When Saudi student Sarah Abdul- Mohsen asked the salesman for a nude, 32C padded bra, she didn’t expect an argument about her cup size.
After all, Abdul-Mohsen was wearing the mandatory black cloak and veil that disguise her shape, in a kingdom where custom forbids men from looking intimately at women.
“He told me, ‘No, you’re not a C,’” Abdul-Mohsen, who was buying the bra for a cousin, said in an interview at a Ramadan meal for women in Riyadh. “I felt disgusted. It felt very degrading.”Abdul-Mohsen, like many women in oil-rich Saudi Arabia, is hoping that decades of embarrassing exchanges with salesmen about lingerie will soon come to an end. She may get her wish as stores begin implementing a July Labour Ministry directive to push male salesmen aside and hire women after a failed effort in 2006.
Managers representing three boutiques said this month their stores will soon be staffed by women, though the transition won’t be easy. Male guards may be stationed outside to keep men shoppers away, while storeowners are considering posting signs saying the establishments are for “Families Only” and hanging heavy curtains to shield store windows so that men won’t look in and see women working.
“It’s a good thing to happen, but it requires planning,” Ghaith Azzam, brand manager for La Vie En Rose, owned by Fawaz Alhokair Group, said in a telephone interview in Riyadh. He said another shop, La Senza, also owned by Alhokair, is making the switch too.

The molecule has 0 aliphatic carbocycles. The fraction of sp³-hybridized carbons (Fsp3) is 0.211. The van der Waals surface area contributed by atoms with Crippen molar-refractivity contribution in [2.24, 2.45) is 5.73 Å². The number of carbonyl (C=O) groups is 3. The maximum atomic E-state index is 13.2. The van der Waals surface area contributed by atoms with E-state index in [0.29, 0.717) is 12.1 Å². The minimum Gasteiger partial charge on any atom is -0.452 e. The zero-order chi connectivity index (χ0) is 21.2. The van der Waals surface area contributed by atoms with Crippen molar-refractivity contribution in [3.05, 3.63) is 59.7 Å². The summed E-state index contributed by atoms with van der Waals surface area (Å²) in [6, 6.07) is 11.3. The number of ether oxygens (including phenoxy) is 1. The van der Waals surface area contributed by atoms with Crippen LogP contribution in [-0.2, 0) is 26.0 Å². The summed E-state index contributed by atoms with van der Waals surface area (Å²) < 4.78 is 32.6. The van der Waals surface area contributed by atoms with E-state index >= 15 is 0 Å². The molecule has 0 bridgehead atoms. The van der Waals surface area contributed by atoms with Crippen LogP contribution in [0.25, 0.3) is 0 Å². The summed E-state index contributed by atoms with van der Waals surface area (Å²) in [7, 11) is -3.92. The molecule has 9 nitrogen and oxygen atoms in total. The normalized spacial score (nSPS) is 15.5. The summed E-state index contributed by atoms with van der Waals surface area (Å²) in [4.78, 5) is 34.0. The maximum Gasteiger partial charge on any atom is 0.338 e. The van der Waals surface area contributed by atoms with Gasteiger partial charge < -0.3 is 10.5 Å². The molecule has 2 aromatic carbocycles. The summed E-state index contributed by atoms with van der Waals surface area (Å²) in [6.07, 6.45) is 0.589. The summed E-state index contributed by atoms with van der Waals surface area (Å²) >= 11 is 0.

Saudi Arabia enforces restrictions interpreted from the Wahhabi version of Sunni Islam. Men and women are strictly segregated in public, including at schools, restaurants and even at lines at fast-food takeouts. That keeps women out of sales jobs in malls and stores - unless the store caters exclusively to a female clientele.
King Abdullah, who has promised to improve the status of women, opened the first co-educational university in 2009. He appointed the kingdom’s first female deputy minister, Nora bint Abdullah al-Fayez, the same year and has said he will provide more access to jobs for women. Women are still not allowed to drive, though.
The changeover at lingerie stores is part of an order by Labour Minister Adel Faqih setting a deadline for all-female staffs by the end of the year. The minister’s decision followed a royal decree by King Abdullah in June, carried by the official Saudi Press Agency, requiring that only women work in “shops selling women’s necessities.”
Saudi women have the lowest employment rate in the six- nation Gulf Cooperation Council, estimated at 12 percent in 2008, Hatem Samman, director and lead economist of the Booz & Company Ideation Center, said in an interview from Dubai. The employment rate for women was 25 percent in Qatar and 28 percent in the UAE, he said. The US rate for women 20 years and over was about 55 percent in August.
The minister’s directive also includes shops that sell cosmetics and perfume, which have been given a year to replace their staff. Until then, women will continue buying make-up from men who smear lipstick or eye shadow on hairy wrists or rub cream on the back of their hands as they promote new products.Saudi women have been pushing for women vendors in lingerie stores for years. In 2008, Reem Asaad, a financial adviser at a bank in Jeddah, spearheaded a campaign that has included postings on Facebook, letters to international lingerie stores that operate in the kingdom and workshops to train Saudi women to work as vendors. After Faqih’s new directive, Asaad says she feels women’s efforts have paid off.“The publicity from the campaign bore fruit,” she said in a telephone interview from Jeddah. “The government has woken up.”